That is, why do I continue to visit Mark Vernon’s blog? After all, the chances that he has written something that will make me want to bang my head against the wall are, on past performance, pretty high. Perhaps it’s because I must have a streak of masochism.
Mr. Vernon has done it again with his praise over James Le Fanu’s book “Why Us?” The book clearly speaks to his prejudices. e.g.:
“The brain looks much more like the medium through which mental activity ripples, rather than the source of that mental activity itself”.
“The vivid and liberating experience of consciousness also suggests, to Le Fanu, the need for the language of the soul, and of a natural sympathy not enmity between science and religion. Further, the apparently information rich operations of genes, and the syntactical nature of language, raises the possibility of a God-like intelligence, required as a kind of top-down, causative factor – he moots, sensibly towards the end”.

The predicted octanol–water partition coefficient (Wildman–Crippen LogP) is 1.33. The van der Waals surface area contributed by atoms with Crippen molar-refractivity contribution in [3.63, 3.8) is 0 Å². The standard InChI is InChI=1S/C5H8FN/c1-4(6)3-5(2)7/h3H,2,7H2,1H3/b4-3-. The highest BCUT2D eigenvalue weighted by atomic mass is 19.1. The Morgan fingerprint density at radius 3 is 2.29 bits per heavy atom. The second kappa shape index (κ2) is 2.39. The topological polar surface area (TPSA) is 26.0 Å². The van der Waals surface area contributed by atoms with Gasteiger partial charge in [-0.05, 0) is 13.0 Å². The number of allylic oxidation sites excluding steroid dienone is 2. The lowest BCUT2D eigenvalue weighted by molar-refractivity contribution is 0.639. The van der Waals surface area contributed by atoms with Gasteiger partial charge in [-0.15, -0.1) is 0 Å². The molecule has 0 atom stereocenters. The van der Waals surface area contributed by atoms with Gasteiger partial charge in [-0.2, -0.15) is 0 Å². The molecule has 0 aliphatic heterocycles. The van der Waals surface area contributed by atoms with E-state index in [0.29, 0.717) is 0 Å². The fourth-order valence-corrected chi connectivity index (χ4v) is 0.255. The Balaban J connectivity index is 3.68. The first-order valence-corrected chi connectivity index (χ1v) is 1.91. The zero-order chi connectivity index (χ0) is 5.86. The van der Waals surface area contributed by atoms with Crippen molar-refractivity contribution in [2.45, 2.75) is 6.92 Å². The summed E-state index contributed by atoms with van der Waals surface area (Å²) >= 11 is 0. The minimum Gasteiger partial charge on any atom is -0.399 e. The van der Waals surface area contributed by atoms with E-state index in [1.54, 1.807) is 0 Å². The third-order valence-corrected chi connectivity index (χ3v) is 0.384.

“To my mind, reductionist materialism has pretty clearly almost exhausted its explanatory powers in these fields, though it’s had a great run. (That’s something physicists have long had to contemplate.) We might live to see a new science emerge”.
Hmm. While I think we may see a new science emerge, it will not be along the lines of a “god of the gaps” that Le Fanu and Vernon would dearly like to see. It will be because the data that the reductionist approach continues to reveal will be refined into information and then knowledge. Frankly, I think Amanda Gefter is more on target with her New Scientist review of Le Fanu’s book:
“I am all for a good mystery, but there is an important difference between revelling in the excitement of the unknown and turning away from knowledge because you simply don’t like the facts”.